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Physical Layer Challenges and Solutions in Seamless Positioning via GNSS, Cellular and WLAN Systems

Research output: Book/ReportDoctoral thesisMonograph


Original languageEnglish
PublisherTampere University of Technology
Number of pages184
ISBN (Electronic)978-952-15-3942-8
ISBN (Print)978-952-15-3937-4
Publication statusPublished - 5 May 2017
Publication typeG4 Doctoral dissertation (monograph)

Publication series

NameTampere University of Technology. Publication
ISSN (Print)1459-2045


As different positioning applications have started to be a common part of our lives, positioning methods have to cope with increasing demands. Global Navigation Satellite System (GNSS) can offer accurate location estimate outdoors, but achieving seamless large-scale indoor localization remains still a challenging topic. The requirements for simple and cost-effective indoor positioning system have led to the utilization of wireless systems already available, such as cellular networks and Wireless Local Area Network (WLAN). One common approach with the advantage of a large-scale standard-independent implementation is based on the Received Signal Strength (RSS) measurements.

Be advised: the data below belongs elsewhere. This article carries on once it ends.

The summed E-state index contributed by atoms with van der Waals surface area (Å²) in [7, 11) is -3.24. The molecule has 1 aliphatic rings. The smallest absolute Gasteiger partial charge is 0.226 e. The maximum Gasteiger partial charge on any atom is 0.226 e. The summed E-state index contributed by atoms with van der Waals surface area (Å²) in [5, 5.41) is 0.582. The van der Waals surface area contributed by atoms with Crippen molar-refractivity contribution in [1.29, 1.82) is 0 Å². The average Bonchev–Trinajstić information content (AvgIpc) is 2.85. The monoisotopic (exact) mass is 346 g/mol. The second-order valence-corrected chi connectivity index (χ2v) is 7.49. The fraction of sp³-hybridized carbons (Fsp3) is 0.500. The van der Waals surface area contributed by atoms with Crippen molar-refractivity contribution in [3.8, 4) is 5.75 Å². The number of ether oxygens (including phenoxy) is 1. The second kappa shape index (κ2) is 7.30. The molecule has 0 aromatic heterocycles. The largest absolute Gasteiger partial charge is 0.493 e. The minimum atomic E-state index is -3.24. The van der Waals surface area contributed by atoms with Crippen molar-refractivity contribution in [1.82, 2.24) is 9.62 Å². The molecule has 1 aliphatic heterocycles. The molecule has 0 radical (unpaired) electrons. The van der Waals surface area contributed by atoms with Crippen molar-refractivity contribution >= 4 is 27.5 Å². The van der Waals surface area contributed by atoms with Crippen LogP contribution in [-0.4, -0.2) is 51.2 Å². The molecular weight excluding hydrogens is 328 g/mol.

This thesis addresses both GNSS and non-GNSS positioning algorithms and aims to offer a compact overview of the wireless localization issues, concentrating on some of the major challenges and solutions in GNSS and RSS-based positioning. The GNSS-related challenges addressed here refer to the channel modelling part for indoor GNSS and to the acquisition part in High Sensitivity (HS)-GNSS. The RSSrelated challenges addressed here refer to the data collection and calibration, channel effects such as path loss and shadowing, and three-dimensional indoor positioning estimation.

This thesis presents a measurement-based analysis of indoor channel models for GNSS signals and of path loss and shadowing models for WLAN and cellular signals. Novel low-complexity acquisition algorithms are developed for HS-GNSS. In addition, a solution to transmitter topology evaluation and database reduction solutions for large-scale mobile-centric RSS-based positioning are proposed. This thesis also studies the effect of RSS offsets in the calibration phase and various floor estimators, and offers an extensive comparison of different RSS-based positioning algorithms.

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